Joe started preparing for the Uniform Bar Exam (in Kansas) with just seven weeks to go.
The learning process proved to be tougher than he’d imagined. The clock was ticking toward the inevitable, and like many others, he didn’t start out with the confidence to tackle the beast.
“I just wasn’t ready for it. I did not take very many bar prep classes in law school. So I knew it was gonna be tough. Once I looked at the material, I thought, ‘Man, I am screwed.’ There’s no way I’m gonna pull this together in seven weeks.”
Searching for a solution to essay (MEE) struggles
As Joe went through his studies, he found out that the MEEs were particularly challenging for him.
“Essays were a real issue for me because a lot of the essay topics were completely new to me. I didn’t have any experience with them.”
Naturally, he thought that doing MBE questions might help open up a path to the essays.
“I thought, ‘Well okay, I will do some essays later, but until then I’ll focus on multiple choice and maybe the multiple choice will open up the essays for me.’”
Unfortunately, it wasn’t doing much good. With not much time left until the exam, he knew he needed to pull it together to improve those essays.
“It wasn’t helping my scores hardly at all. I’d go through and self-grade after some essays and be hitting really low numbers . . . and I was just terrified that was always gonna be. About three weeks out from the bar, I thought, ‘Essays are gonna sink me. I don’t know what I need to do.’ And that’s when I thought, ‘Well I’ve got not a lot of time left. I’ve got to find something to pull this together.’”
Even well-meaning advice from other attorneys didn’t help him feel that things were coming together.
“What strange is, I had a lot of attorneys that were trying to make me feel better and say, hey, you know, once you sit down and start going through these, you’ll feel like it unboxes. Or people would say, hey, things feel like they come together the day before or two days before, and that never happened to me.”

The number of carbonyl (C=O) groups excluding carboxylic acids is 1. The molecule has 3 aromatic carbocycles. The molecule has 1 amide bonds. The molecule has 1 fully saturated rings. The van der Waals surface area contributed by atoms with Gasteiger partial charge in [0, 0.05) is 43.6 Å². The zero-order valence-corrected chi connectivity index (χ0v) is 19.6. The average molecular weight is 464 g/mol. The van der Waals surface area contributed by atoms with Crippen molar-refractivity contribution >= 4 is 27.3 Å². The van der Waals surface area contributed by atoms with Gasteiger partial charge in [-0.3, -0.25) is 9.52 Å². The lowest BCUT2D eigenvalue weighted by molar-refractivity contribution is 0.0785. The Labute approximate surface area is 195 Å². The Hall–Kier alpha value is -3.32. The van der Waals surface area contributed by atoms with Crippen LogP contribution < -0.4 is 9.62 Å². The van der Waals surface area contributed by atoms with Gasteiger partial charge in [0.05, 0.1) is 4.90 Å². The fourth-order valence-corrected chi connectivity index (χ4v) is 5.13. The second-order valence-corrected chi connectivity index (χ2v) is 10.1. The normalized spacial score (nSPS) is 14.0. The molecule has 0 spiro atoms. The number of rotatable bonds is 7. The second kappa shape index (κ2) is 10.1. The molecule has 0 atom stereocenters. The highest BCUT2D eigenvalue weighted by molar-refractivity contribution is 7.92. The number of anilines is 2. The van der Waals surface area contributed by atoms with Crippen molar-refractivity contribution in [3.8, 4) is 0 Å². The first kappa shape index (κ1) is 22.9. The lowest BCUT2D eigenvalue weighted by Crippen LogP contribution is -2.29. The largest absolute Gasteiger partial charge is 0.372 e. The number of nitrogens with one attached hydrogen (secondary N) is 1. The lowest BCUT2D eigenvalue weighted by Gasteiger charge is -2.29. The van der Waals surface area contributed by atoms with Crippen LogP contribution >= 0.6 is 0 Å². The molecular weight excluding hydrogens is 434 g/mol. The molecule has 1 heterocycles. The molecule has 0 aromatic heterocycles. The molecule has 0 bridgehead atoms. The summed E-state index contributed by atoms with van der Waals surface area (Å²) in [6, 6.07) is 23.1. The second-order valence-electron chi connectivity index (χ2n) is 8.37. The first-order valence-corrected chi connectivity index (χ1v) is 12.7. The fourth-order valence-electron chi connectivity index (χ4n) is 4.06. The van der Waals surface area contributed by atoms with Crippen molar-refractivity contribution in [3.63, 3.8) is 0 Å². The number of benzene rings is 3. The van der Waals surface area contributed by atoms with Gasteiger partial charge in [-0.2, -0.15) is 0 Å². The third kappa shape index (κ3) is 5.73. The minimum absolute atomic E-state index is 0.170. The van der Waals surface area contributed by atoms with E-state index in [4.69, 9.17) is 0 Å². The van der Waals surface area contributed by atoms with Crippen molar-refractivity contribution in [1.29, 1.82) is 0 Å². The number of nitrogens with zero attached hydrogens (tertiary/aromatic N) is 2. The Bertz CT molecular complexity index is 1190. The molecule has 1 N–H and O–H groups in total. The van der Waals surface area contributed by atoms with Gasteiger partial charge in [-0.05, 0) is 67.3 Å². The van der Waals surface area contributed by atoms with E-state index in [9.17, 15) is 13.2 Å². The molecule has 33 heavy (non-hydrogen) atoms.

The turning point
Even though Joe was taking a “big box” course with Themis, it was still a self-study endeavor. Like law school, it doesn’t teach you everything you need to know. You have to go out on your own and supplement what you’re missing.
That’s when Joe discovered Make This Your Last Time and the resources it offered.
“I took the Themis Bar Prep program. And you, and your materials both the Approsheets and the Magicsheets.”
A new approach and tools for essays
“I looked at some of your samples and thought, ‘Okay, let’s give this a shot.’ So I would just go through and basically just try to memorize the flowcharts from the Approsheets and what each module of that flowchart would have its checkboxes within it. I was thinking, ‘If I just get this information down, it’s gonna hedge my chances.’”
During the final weeks, the essays that had been giving him trouble the whole time were finally starting to make sense. He finally felt like there was hope.
“I really wasn’t pulling together essays until after I spent a lot of time, specifically with your Approsheets. I did that for most of the essay subjects, especially the ones that I didn’t have any contact with, and I really saw myself picking up a lot more issues that way and scoring a lot higher. After that, I think that’s when I finally, finally started to feel like there’s a chance I was gonna pull it off.”
It wasn’t just the Approsheets that helped Joe see improvements in his essays. He found the Magicsheets useful for absorbing the overwhelming amount of law, too.